Making friends in a new place is daunting. Not only do you have to get used to a new area, new living space, new job or school, and sometimes even a completely new culture, you also have to do it without a support system or even someone to grab dinner with.
And making friends as an adult is much harder than when you were a kid. As adults, our leisure time is often consumed with household chores, career responsibilities, and time with our partners, and there are no built-in opportunities to hang out with friends like you did at school.
Since leaving my parents’ home at the age of 19, I have moved five times. It hasn’t all been easy, but I’ve learned a lot along the way about how to meet new people and how to develop new, wonderful friendships at every stage of my life. I hope my advice yields the same for you.
DO Be Open-Minded
Without even meaning to, you may have developed rigid expectations of what friendship should look like.
Maybe in your last living situation, you had a big group of girlfriends who you saw every day and had a ton of activities in common with. In your new place, you may find that your new best friend is a guy who is not going to be your shopping buddy. Or that most of your friends are older than you and not interested in the bar scene. Or that you don’t have a group at all but lots of individual friendships. Allow yourself to experience new dynamics and be open to meeting people who have different interests and perspectives to you.
DON’T Change Yourself To Fit In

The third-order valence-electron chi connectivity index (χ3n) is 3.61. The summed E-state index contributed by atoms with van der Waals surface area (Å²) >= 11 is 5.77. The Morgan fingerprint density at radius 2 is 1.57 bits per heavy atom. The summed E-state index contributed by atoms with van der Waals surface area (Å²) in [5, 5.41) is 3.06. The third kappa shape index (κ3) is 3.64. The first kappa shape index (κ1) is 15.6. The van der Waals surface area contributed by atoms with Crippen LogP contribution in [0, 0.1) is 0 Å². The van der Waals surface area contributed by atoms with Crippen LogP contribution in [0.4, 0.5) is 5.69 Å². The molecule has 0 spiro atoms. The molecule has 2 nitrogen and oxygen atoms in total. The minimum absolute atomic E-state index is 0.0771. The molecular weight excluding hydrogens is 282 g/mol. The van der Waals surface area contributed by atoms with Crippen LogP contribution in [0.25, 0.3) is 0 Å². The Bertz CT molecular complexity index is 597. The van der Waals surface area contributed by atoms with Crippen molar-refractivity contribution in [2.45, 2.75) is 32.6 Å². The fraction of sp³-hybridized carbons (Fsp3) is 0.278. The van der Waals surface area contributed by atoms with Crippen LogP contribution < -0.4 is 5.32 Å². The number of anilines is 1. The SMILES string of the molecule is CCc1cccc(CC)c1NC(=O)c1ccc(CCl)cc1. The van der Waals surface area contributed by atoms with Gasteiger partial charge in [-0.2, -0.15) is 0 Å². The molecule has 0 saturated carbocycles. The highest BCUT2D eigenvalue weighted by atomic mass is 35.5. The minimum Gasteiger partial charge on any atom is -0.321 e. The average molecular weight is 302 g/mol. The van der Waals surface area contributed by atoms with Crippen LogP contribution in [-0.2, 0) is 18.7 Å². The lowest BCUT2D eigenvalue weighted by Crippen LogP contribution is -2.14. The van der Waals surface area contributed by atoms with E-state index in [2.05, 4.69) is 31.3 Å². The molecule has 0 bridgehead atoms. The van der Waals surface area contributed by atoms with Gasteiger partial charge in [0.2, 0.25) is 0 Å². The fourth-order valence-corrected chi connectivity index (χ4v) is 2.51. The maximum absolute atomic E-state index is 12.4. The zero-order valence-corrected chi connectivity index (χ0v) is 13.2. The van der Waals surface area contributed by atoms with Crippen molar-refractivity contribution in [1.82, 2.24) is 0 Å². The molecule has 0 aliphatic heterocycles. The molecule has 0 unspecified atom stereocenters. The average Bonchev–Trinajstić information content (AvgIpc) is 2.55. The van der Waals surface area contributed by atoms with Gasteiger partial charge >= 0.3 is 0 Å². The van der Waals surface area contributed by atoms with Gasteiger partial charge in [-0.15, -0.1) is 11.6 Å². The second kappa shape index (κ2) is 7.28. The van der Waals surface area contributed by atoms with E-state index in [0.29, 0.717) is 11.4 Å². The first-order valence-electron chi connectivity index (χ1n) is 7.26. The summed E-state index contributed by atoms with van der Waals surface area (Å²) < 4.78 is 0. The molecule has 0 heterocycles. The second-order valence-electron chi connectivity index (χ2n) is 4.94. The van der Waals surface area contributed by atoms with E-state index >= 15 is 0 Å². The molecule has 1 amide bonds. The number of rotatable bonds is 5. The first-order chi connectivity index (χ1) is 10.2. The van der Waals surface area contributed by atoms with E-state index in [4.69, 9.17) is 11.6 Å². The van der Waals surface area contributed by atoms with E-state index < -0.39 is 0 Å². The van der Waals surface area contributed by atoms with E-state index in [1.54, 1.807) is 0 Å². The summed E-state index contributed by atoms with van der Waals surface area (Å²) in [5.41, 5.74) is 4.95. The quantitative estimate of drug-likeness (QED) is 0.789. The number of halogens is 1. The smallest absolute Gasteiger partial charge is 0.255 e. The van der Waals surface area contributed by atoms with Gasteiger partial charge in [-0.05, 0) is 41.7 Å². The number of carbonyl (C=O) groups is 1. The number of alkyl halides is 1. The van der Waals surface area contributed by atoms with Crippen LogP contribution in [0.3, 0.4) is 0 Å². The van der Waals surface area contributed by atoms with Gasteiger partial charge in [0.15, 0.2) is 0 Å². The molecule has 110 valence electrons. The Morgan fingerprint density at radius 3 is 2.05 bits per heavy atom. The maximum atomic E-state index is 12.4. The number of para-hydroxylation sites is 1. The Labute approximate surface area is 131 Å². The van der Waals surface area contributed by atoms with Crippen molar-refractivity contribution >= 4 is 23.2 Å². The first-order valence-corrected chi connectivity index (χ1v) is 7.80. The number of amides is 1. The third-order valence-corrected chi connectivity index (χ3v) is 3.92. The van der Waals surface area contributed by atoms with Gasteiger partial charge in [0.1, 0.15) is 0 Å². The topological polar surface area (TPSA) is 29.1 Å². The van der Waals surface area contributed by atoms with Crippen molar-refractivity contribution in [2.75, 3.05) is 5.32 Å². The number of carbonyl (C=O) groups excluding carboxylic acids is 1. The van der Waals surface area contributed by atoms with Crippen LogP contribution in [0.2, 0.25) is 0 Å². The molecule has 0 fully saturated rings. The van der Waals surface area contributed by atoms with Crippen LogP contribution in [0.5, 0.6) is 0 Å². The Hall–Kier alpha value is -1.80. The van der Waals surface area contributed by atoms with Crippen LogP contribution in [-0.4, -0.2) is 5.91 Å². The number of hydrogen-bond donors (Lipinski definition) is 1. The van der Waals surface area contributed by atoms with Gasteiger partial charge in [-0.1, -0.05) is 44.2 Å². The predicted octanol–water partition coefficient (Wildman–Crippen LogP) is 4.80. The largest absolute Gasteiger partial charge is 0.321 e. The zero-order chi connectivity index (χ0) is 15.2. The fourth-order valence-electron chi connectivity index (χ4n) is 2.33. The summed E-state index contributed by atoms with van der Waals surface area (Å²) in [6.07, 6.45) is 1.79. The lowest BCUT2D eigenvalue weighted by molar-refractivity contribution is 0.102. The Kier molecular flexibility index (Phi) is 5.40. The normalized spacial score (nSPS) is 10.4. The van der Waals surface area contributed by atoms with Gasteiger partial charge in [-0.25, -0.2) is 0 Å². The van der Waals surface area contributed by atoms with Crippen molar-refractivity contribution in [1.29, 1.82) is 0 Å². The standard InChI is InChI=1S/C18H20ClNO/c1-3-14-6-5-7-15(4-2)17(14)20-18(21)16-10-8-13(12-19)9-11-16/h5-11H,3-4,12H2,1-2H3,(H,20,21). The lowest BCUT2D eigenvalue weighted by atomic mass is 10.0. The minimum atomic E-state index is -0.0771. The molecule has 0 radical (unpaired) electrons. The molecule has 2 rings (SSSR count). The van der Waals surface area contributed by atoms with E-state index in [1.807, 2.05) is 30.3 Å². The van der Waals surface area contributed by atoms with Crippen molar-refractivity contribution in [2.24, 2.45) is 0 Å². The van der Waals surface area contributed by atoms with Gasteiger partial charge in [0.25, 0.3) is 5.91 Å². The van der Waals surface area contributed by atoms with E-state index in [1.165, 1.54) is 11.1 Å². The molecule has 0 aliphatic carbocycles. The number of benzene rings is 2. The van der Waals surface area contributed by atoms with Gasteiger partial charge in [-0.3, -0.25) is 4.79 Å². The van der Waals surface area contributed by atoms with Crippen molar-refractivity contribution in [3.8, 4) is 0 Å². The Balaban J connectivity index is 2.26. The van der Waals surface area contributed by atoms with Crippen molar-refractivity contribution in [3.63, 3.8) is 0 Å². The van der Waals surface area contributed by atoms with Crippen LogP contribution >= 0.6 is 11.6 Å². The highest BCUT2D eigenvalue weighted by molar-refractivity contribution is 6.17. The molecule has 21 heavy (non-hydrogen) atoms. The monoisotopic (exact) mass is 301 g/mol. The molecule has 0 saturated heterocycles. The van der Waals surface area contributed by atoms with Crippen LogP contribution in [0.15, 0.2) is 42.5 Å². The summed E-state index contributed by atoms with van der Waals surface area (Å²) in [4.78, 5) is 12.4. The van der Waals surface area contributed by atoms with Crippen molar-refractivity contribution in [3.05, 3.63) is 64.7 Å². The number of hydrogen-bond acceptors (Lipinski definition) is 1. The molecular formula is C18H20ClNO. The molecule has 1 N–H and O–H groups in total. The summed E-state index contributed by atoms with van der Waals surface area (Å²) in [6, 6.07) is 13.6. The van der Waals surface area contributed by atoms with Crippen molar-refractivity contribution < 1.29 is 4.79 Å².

It can be hard to find your feet in a new place, especially if it is very different to where you grew up. You may find yourself subject to new pressures and expectations, not all of which you will agree with.
I grew up in England and now live in the American South. I would say that after four years, I do generally follow Southern etiquette, but I haven’t completely changed just because of my surroundings—unlike most of my neighbors, I am not religious or conservative. I do sometimes find it hard to be on the outside of the community because my beliefs don’t fit the core group, but I always think it’s more important to be a genuine person.
DO Be Confident
Making friends is a lot like dating. You want to come across as interesting without trying too hard or being too aloof.
When I first moved to my current location, I felt insecure about the fact that I was unemployed. I got asked what I did for work every single time I met new people—and a lot of them raised their eyebrows about the fact that I was trying to start a freelance writing career—which made me want to avoid talking at all. When I started introducing myself and my aspirations with confidence, I had much more success connecting with people.
And it’s worth saying that no matter who you are and how much you try, not everyone will like you. It really is OK. It’s always good to be capable of self-examination but don’t tear yourself apart because someone doesn’t want to be your friend.
DON’T Be Afraid Of Honesty
There is no shame in telling people that you are looking to make new friends! I feel like it’s stigmatized to admit that you don’t have a lot of friends (even if you have just moved), but you’d be surprised how many people will reach out to you if they know you’re trying to widen your social circle.
You don’t need to blurt out, “I have no friends,” to anyone who will listen, but do make an effort to explain that you’re looking to meet new people and don’t have a lot of connections right now. Earlier this year, I confided in a new friend that I felt a little down about planning my wedding without any family or close friends nearby. To my surprise and delight, she went to my other recently-made friends and they all offered to throw me a bachelorette party. Most people will help if you let them know what you need.
DO Find Reasons To Hang Out Regularly
One of the most important elements in friend-making is actually seeing people more than every few weeks or months. The more you see someone, the more comfortable you’ll be around them, and the more your friendship will grow.